## Description

1. From the class survey, y = 12 out of n = 70 sampled students had pets. R Example 8.1

(ex8.1.R, posted under Lecture Materials) illustrates how to approximate the posterior

mean of the population proportion π of people like us who have pets. It assumes a binomial

model and Jeffreys prior. Using the same binomial model and Jeffreys prior, you will

approximate the posterior variance of π.

(a) [2 pts] Write out all of the mathematical formulas for the integrals you will compute

using R.

(b) [2 pts] Perform the integrations using function integrate() in R. (You may either use

the exact value for the posterior mean of π, or approximate it using integrate().)

(c) [2 pts] Now compute the posterior variance analytically (with the help of conjugacy

and Table A.2 in Cowles), and compare this answer to your approximation.

2. Official combined city/highway energy consumption ratings (MPGe, miles per gallon

gasoline equivalent) are given below for 2019 model all-electric vehicles in two categories:1

Small Cars

Hyundai Ioniq Electric 136

Volkswagen e-Golf 119

Honda Clarity EV 114

BMW i3 113

BMW i3s 113

Nissan Leaf 112

Fiat 500e 112

smart EQ fortwo (coupe) 108

smart EQ fortwo (convertible) 102

Sport Utility Vehicles (SUVs)

Hyundai Kona Electric 120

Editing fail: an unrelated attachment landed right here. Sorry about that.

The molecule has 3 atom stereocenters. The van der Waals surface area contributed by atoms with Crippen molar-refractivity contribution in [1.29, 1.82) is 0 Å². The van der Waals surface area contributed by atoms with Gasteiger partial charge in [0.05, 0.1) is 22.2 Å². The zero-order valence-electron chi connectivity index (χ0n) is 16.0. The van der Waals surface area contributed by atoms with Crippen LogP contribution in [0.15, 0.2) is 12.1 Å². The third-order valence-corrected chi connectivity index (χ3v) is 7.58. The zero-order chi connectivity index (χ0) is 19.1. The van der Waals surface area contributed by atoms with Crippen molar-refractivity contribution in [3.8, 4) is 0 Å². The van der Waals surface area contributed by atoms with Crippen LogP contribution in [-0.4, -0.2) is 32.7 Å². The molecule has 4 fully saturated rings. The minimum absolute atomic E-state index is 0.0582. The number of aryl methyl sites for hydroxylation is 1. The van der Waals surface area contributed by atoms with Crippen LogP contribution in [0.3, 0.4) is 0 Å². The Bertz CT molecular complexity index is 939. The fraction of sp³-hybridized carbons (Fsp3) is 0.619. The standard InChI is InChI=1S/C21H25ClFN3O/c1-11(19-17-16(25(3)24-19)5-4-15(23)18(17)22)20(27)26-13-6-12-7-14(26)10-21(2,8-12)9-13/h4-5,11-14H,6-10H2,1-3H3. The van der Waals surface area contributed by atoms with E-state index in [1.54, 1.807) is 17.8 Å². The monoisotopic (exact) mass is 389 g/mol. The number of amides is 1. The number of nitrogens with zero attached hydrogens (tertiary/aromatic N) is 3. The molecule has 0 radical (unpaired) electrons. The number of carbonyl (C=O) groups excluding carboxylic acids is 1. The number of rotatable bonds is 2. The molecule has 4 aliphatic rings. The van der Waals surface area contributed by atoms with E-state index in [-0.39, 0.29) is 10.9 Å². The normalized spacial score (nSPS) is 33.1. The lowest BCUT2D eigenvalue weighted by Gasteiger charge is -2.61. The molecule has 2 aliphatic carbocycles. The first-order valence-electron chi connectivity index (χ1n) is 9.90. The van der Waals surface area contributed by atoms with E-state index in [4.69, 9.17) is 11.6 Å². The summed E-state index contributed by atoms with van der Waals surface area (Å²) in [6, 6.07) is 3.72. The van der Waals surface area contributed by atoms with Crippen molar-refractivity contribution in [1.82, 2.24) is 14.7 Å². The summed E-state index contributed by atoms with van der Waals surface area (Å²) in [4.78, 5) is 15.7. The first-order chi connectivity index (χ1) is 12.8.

Tesla Model X 75D 93

Tesla Model X 100D 87

Tesla Model X P100D 85

Jaguar I-Pace 76

Regard MPGe as independent between vehicles and normally-distributed within category,

with both mean and variance possibly differing by category. Use “independent” “standard”

(product-Jeffreys) priors, as illustrated in R Example 8.3 (ex8.3.R, posted under Lecture

Materials). Use at least 100000 simulation samples for all of your approximations.

(a) [1 pt] Compute the sample means and sample standard deviations for the two

categories.

(b) [2 pts] Compute an approximate 95% equal-tailed credible interval for the difference

between the mean for small cars and the mean for SUVs. Do the means appear to differ?

(c) [1 pt] Approximate the posterior probability that the mean for small cars does not

exceed the mean for SUVs.

1Data from https://fueleconomy.gov

1

(d) [3 pts] Compute the (frequentist) Welch two sample t-test one-sided p-value for testing

the null hypothesis that the mean for small cars does not exceed the mean for SUVs.

(Use R function t.test(…, …, alternative=…, var.equal=FALSE), making

sure to select the correct alternative.) Also compute the usual (frequentist) two sample

t-test one-sided p-value that assumes equal variances (t.test(…, …,

alternative=…, var.equal=TRUE)). Compare with the Bayesian probability of the

previous part.

(e) [2 pts] Compute an approximate 95% equal-tailed credible interval for the ratio of the

variance for small cars to the variance for SUVs. Do the variances appear to differ?